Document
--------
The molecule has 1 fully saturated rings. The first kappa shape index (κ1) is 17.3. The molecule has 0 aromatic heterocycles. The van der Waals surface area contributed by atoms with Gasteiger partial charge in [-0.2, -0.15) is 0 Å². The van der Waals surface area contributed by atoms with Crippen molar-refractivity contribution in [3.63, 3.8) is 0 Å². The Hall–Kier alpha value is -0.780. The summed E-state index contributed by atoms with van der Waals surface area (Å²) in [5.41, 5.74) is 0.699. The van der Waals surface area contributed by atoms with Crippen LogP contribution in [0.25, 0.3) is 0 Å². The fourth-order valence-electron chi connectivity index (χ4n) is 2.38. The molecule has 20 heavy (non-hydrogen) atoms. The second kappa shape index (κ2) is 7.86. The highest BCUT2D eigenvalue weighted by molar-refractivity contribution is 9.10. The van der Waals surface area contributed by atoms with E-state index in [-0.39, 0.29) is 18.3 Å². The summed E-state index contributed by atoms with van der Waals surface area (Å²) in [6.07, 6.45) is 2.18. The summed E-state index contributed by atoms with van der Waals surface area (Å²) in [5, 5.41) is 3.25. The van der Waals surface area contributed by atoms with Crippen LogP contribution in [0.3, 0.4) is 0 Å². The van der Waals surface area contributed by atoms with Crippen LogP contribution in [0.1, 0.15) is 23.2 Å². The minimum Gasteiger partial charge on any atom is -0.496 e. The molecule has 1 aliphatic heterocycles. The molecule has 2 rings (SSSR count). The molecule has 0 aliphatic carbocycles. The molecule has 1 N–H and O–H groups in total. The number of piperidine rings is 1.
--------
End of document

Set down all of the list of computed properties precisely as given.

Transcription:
The molecule has 1 fully saturated rings. The first kappa shape index (κ1) is 17.3. The molecule has 0 aromatic heterocycles. The van der Waals surface area contributed by atoms with Gasteiger partial charge in [-0.2, -0.15) is 0 Å². The van der Waals surface area contributed by atoms with Crippen molar-refractivity contribution in [3.63, 3.8) is 0 Å². The Hall–Kier alpha value is -0.780. The summed E-state index contributed by atoms with van der Waals surface area (Å²) in [5.41, 5.74) is 0.699. The van der Waals surface area contributed by atoms with Crippen LogP contribution in [0.25, 0.3) is 0 Å². The fourth-order valence-electron chi connectivity index (χ4n) is 2.38. The molecule has 20 heavy (non-hydrogen) atoms. The second kappa shape index (κ2) is 7.86. The highest BCUT2D eigenvalue weighted by molar-refractivity contribution is 9.10. The van der Waals surface area contributed by atoms with E-state index in [-0.39, 0.29) is 18.3 Å². The summed E-state index contributed by atoms with van der Waals surface area (Å²) in [6.07, 6.45) is 2.18. The summed E-state index contributed by atoms with van der Waals surface area (Å²) in [5, 5.41) is 3.25. The van der Waals surface area contributed by atoms with Crippen LogP contribution in [0.3, 0.4) is 0 Å². The van der Waals surface area contributed by atoms with Crippen LogP contribution in [0.1, 0.15) is 23.2 Å². The minimum Gasteiger partial charge on any atom is -0.496 e. The molecule has 1 aliphatic heterocycles. The molecule has 2 rings (SSSR count). The molecule has 0 aliphatic carbocycles. The molecule has 1 N–H and O–H groups in total. The number of piperidine rings is 1.